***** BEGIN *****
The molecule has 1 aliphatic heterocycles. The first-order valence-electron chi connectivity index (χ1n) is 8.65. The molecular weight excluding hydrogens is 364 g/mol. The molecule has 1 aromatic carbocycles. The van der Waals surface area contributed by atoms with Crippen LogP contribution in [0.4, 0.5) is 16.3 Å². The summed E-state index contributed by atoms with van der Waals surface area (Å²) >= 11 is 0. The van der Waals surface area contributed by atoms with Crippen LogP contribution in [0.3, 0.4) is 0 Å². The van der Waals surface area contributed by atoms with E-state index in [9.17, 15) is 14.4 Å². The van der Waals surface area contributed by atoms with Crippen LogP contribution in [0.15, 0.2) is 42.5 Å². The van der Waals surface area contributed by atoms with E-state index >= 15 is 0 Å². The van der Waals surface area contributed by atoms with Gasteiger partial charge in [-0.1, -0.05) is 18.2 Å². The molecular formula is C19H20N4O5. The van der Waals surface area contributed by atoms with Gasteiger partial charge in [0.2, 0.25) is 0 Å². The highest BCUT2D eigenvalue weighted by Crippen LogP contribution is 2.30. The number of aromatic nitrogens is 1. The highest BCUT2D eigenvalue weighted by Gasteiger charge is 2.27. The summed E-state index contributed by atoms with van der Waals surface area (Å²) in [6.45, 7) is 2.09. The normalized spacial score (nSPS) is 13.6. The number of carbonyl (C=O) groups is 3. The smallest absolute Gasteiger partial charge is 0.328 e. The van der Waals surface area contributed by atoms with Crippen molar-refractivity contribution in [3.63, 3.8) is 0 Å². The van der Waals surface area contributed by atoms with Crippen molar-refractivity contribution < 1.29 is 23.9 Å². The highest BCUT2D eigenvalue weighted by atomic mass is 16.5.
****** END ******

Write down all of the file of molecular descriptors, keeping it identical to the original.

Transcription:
The molecule has 1 aliphatic heterocycles. The first-order valence-electron chi connectivity index (χ1n) is 8.65. The molecular weight excluding hydrogens is 364 g/mol. The molecule has 1 aromatic carbocycles. The van der Waals surface area contributed by atoms with Crippen LogP contribution in [0.4, 0.5) is 16.3 Å². The summed E-state index contributed by atoms with van der Waals surface area (Å²) >= 11 is 0. The van der Waals surface area contributed by atoms with Crippen LogP contribution in [0.3, 0.4) is 0 Å². The van der Waals surface area contributed by atoms with E-state index in [9.17, 15) is 14.4 Å². The van der Waals surface area contributed by atoms with Crippen LogP contribution in [0.15, 0.2) is 42.5 Å². The van der Waals surface area contributed by atoms with E-state index >= 15 is 0 Å². The van der Waals surface area contributed by atoms with Gasteiger partial charge in [-0.1, -0.05) is 18.2 Å². The molecular formula is C19H20N4O5. The van der Waals surface area contributed by atoms with Gasteiger partial charge in [0.2, 0.25) is 0 Å². The highest BCUT2D eigenvalue weighted by Crippen LogP contribution is 2.30. The number of aromatic nitrogens is 1. The highest BCUT2D eigenvalue weighted by Gasteiger charge is 2.27. The summed E-state index contributed by atoms with van der Waals surface area (Å²) in [6.45, 7) is 2.09. The normalized spacial score (nSPS) is 13.6. The number of carbonyl (C=O) groups is 3. The smallest absolute Gasteiger partial charge is 0.328 e. The van der Waals surface area contributed by atoms with Crippen molar-refractivity contribution in [3.63, 3.8) is 0 Å². The van der Waals surface area contributed by atoms with Crippen molar-refractivity contribution < 1.29 is 23.9 Å². The highest BCUT2D eigenvalue weighted by atomic mass is 16.5.